Focusing on Bush, instead of the White House in general, I've come up with a few additional possibilities. Arbustology, by pseudo-latin derivation from Spanish comes to mind, and I tracked down a Lewis & Short at the office today that offers frutectum as "a place full of shrubs." Frutectonics has a certain appeal...
The Heirs of Lee Atwater
The NY Times apparently reported Tuesday on Bush's 2004 reelection strategy. I was busy at the time, so I am only getting to it now.
Most of it is attributed to unnamed sources, but if true it's quite a radical strategy. They're planning on moving the Republican convention as near as possible to Sept. 11, 2004 in order to evade federal election financing laws that kick in once a party has chosen a candidate and in order to more fully wrap their candidate in the flag by harping on terrorism and national security.
Like ol' Lee, this strategy has no pretense of subtlety and is designed to play on the lowest public fears and insecurities. And, like Atwater's path-breaking work, it's unprecedented, very clever and may well work for Bush.
So, who thought this one up? Who are the heirs of Lee Atwater? The NY Times reports that Ken Mehlman, the White House political director, will be Bush's campaign manager and Mark McKinnon will be reprising his 2000 job as Bush's media wonk.
Mark McKinnon is a mercenary who was Democrat Mark White's spokesman in his failed 1986 reelection campaign for Texas governor. He later defected from the Ann Richards campaign to Bush in '90. His relatonship with Rove and Bush seems fairly complex. During the 1986 campaign, Rove was manager for White's Republican opponent Bill Clements. At the time, Rove claimed that Democrats had bugged his office and thereby been tipped off that Clements' campaign was hiring Lee Atwater as a strategist. McKinnon called him a lot of nasty things in response. As far as I can tell, most folks think Rove planted the bug himself in order to implicate the White campaign. Later, during the 2000 campaign, someone sent a debate prep tape intended for George Bush to the Gore campaign. Rove tried to pin it on one of McKinnon's assistants, but it turned out that she had an alibi. Once again, there is a strong suspicion that Rove sent the tape himself to entrap the Democrats, and then turned it against McKinnon. Also, while McKinnon works for Bush, it appears that he gave campaign contributions to Texas Democrats in 2002. The rumour - which I've seen in several places - is that Rove hates McKinnon personally and demanded his firing all through the 2000 campaign.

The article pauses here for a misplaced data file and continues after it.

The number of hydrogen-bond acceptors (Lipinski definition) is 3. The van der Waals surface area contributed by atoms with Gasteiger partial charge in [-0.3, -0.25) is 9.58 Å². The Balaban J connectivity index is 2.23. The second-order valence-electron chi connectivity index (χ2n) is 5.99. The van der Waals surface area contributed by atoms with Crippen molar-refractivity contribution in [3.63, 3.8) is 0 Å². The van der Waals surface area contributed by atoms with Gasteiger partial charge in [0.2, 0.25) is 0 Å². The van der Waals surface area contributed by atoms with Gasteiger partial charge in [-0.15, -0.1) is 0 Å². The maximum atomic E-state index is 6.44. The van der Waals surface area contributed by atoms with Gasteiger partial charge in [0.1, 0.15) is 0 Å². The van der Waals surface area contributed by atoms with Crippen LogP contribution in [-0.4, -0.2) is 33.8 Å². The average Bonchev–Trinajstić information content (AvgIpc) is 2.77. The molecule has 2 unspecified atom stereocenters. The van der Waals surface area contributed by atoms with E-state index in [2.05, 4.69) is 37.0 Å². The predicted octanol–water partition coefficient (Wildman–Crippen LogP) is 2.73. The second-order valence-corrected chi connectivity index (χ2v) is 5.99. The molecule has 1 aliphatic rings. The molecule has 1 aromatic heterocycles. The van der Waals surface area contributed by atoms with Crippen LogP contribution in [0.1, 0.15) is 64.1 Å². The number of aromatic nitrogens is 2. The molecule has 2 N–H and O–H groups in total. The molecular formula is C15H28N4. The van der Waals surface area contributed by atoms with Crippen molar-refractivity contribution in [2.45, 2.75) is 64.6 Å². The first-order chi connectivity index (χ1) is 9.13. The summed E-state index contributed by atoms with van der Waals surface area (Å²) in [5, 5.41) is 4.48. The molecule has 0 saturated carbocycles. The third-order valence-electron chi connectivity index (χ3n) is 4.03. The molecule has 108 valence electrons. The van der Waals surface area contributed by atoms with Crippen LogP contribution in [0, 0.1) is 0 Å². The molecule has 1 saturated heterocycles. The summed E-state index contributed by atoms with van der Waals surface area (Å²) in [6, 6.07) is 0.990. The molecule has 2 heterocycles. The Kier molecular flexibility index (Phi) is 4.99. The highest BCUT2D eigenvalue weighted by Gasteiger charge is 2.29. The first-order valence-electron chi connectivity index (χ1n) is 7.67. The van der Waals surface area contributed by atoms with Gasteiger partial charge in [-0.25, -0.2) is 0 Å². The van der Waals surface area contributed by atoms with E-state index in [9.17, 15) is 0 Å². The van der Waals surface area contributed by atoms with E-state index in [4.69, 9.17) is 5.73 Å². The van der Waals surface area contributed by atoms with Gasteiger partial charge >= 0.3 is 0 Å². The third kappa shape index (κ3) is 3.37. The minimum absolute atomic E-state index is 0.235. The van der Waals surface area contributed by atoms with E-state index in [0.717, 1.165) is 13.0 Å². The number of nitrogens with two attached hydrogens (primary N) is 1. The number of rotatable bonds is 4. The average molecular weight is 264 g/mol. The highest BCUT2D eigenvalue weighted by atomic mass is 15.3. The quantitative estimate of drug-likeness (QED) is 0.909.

McKinnon's mercenary bent doesn't fit the Atwater profile - Atwater seemed to be a real believer in the Republican party - and none of the rest does either. Unlike Atwater, he has a wife, children, and a mother who is reputedly quite liberal. And, he just doesn't exude the kind of mad brilliance associated with Atwater's work.